Friday 11 Jul
 
 

Admirals - Amidst the Blue

Sometimes it helps to not be very good.

Some of the best albums and artists were born out of happy accidents owed to varying degrees of early suckage — the perfect note or chord for a song found by missing the one you are aiming for, failed mimicry of an idol bearing something entirely new and great instead.

07/09/2014 | Comments 0

Kierston White - Don't Write Love Songs

The Tequila Songbirds have become just as beloved as about any group around these parts. And how could they not?

Featuring a revolving cast of the Sooner State’s most badass female performers, it’s a power hour of some of the best songwriting coming out of central Oklahoma. Sure, they might not technically be family, but they are clearly a band of sisters all the same, bonded by the same brand of whiskey running through their veins.

07/01/2014 | Comments 0

Depth & Current - Dysrhythmia

"Overproduced" is a term thrown around all too indiscreetly nowadays, usually applied when the thing that sticks out about a song or album is how it sounds rather than how it is constructed. Yet some of the most compelling albums ever crafted embodied a certain aesthetic that was just as skillfully and meticulously put together as any Bob Dylan or Miles Davis record — which is to say production is as crucial to our enjoyment of music as much as anything else; it's also the most overlooked.
06/24/2014 | Comments 0

Weak Knees - “IceBevo”

Indie rock has been in a good place as of late. Not caring about being cool is the new cool, and a couple of dudes on guitar, bass and drums can make catchy, earworm songs without being armed to the gills with computer software and vintage synthesizers.
06/17/2014 | Comments 0

Kyle Reid & the Low Swinging Chariots - “When I Was Young”

Every artist should be the star of their own creative life, which makes Kyle Reid’s steps out of the shadows of the many ensembles and supporting roles he has played in Oklahoma bands over the years to front and center on stage feel like a just journey.
06/17/2014 | Comments 0
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Music
 

California musical group present abrasive, invasive live show


Danny Marroquin July 24th, 2008

If there's an indicator that Internet buzz might not be the high road to success it's often hyped to be, look no further than Los Angeles noise-rockers Health. Health " with Gravity Propulsion Syste...

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If there's an indicator that Internet buzz might not be the high road to success it's often hyped to be, look no further than Los Angeles noise-rockers Health.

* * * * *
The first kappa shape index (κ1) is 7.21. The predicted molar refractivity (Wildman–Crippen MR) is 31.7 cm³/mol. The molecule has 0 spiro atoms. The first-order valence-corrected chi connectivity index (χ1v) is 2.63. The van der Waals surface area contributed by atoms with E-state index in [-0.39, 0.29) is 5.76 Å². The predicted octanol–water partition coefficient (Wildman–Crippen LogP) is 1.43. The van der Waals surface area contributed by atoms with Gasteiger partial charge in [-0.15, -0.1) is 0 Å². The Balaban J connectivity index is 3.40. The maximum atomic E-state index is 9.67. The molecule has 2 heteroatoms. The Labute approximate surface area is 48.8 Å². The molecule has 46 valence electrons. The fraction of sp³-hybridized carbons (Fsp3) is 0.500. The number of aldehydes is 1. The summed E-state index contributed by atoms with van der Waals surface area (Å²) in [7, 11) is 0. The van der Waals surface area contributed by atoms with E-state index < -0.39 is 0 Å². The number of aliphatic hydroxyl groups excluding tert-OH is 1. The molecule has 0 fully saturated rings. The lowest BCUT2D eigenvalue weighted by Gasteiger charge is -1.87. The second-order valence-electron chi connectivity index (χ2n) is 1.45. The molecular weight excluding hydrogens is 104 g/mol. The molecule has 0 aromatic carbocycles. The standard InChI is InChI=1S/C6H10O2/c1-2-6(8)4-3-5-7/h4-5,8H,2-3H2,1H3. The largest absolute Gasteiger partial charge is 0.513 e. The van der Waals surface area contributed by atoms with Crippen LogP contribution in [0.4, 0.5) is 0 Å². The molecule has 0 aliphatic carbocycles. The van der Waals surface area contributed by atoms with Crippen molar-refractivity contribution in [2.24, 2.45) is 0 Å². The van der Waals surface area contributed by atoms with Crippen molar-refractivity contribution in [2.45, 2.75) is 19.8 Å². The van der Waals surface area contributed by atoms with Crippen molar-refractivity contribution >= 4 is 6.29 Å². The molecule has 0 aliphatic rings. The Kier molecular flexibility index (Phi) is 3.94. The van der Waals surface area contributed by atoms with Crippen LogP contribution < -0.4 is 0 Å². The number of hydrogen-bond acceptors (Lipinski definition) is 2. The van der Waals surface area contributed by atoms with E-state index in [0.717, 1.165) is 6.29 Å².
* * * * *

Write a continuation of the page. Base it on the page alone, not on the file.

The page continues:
Health " with Gravity Propulsion System and Memorize " will play Wednesday at 8 p.m. at The Conservatory, 8911 N. Western. Call 607-4805.

"We hadn't made a dime until February, so it's not like we have been living the dream off this music or anything," said bassist and band noisemaker John Famiglietti. "We are all homeless right now, by the way. No one lives anywhere. Right now we are back in L.A. and have no place to live. It's not like I got a fucking mansion. I'm living out of my car right now."

The music is as tough as the talk. Angular guitar work and primal beats drive the sound, providing grimy, no-wave angst for the group's self-titled album, which was released last September.   

'THE SMELL'
Homeless and hailing from L.A. means Health has no qualms performing in squalor. The drums carry the echo of a load of metal trash cans being released onto scummy streets. The band members said their favorite rehearsal space " dubbed "The Smell" " is a brick-fenced cellar wedged beneath a part of downtown that Famiglietti said would be impossible for anyone to report a noise violation from.         

"Good tunes come from places that suck," he said. "You go to the United Kingdom and it fucking sucks. That's why there's no good Spanish bands, because it's so awesome there."

Health's latest collection of songs, "Health//Disco, takes each abrasive garage-punk track on the first and remixes it for the new release. The band members hope the sonic diversity will help Health live up to its hype.

"We are all raised on these rock touchstones," Famiglietti said, before lamenting the current lack of dance-rock bands. "It had dried up. That's when we started thinking about that part of our culture."

For "Health//Disco," the group issued a disclaimer explaining the rationale of a remix album, hoping to make the album's intentions clear. With an Internet-based promotional octopus in mind, the disclaimer reveals a lack of critical muscle flexed by music writers when the subjects they cover work with words.

"With a remix record, what do you think? 'That's bullshit, that sucks,'" Famiglietti said. "Well, this doesn't suck. We actually want to do this. We always planned to put out this remix record." "Danny Marroquin

 
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